Where the CCC has been approved to undertake a major crime investigation or specific intelligence operation, it may also be approved to undertake hearings and use its power to compel the attendance of witnesses and require them to answer questions and/or produce documents.

All witnesses at coercive hearings have the right to legal representation. However, a CCC hearing is different from a police interview because:

A witness must answer the questions put to them — the right to silence does not apply and the privilege against self-incrimination does not provide a basis for refusal to answer.
It is an offence to lie at a CCC hearing — an untruthful witness may be liable to prosecution for perjury.
While a CCC hearing may involve a witness giving evidence in a similar way to a court, the hearing is not a court and the purpose of the hearing is not to make findings but to enquire into the truth of the matter under investigation.

If a witness gives evidence during a hearing that does incriminate them in a criminal offence, it cannot be included in any brief of evidence against them in any criminal, civil or administrative proceedings. It can however be used to assist the investigation and as the basis for requiring the witness to later give evidence in a court against another person.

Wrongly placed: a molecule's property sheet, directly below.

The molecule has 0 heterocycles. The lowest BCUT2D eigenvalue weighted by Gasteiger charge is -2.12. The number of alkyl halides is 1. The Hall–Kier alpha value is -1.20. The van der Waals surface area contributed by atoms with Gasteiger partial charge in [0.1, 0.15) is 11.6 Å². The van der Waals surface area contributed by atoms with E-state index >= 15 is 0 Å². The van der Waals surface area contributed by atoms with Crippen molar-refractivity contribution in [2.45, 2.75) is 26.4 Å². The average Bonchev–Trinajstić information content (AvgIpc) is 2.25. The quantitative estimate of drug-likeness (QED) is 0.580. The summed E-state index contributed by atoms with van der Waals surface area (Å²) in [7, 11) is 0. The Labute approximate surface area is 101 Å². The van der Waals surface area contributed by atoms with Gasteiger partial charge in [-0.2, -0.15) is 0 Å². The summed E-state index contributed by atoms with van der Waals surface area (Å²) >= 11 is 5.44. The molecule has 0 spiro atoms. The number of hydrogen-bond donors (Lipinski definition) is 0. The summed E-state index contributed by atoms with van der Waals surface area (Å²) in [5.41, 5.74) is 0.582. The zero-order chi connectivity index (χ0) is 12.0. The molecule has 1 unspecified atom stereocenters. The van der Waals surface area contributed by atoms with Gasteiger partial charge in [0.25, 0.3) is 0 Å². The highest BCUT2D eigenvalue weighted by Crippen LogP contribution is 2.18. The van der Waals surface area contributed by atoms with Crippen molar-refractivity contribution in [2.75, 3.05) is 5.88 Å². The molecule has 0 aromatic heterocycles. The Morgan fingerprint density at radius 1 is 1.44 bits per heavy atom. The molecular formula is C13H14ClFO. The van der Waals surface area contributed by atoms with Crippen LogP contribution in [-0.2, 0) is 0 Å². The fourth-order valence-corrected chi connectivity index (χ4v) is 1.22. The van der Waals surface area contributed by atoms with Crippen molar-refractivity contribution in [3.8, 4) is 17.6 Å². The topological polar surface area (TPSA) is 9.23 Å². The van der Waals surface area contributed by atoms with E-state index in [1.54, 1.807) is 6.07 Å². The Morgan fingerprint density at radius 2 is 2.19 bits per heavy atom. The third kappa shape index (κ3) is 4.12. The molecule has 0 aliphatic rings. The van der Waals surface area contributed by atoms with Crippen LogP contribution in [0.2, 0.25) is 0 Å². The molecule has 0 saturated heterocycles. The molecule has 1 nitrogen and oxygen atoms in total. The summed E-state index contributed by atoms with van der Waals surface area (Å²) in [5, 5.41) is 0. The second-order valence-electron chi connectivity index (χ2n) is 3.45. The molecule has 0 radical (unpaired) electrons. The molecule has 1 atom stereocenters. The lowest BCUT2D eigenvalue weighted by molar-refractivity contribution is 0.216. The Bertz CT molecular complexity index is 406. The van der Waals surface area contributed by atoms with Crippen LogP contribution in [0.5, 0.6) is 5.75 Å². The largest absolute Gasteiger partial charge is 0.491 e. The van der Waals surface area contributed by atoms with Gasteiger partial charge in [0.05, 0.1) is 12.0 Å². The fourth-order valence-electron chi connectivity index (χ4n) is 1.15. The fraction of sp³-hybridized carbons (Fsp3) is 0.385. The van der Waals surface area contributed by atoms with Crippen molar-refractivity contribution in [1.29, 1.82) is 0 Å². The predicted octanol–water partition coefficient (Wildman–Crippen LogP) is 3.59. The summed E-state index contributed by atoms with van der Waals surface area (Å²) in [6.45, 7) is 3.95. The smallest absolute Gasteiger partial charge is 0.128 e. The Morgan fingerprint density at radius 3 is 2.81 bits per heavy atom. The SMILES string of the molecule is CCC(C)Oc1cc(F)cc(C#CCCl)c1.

The CCC’s coercive hearings power is most often sought by Queensland police for unsolved murders, the abuse of children and organised crime investigations involving drug trafficking, money laundering, or crimes involving the use of weapons.

Accountability and conduct of coercive hearings

The use of the CCC’s hearings power is overseen by the Parliamentary Crime and Corruption Committee (PCCC) and the Parliamentary Commissioner by monitoring or auditing how the Commission performs its functions and exercises its powers, and dealing with complaints against the CCC .  The CRC also has a key role in considering, monitoring and, if applicable, limiting the use of powers or stopping the CCC’s involvement in an investigation. Certain decisions that relate to the conduct of hearings may be appealed to, or judicially reviewed in, the Supreme Court.

Location of hearings

The CCC holds hearings across Queensland. 

 

Last updated: 20 September 2019
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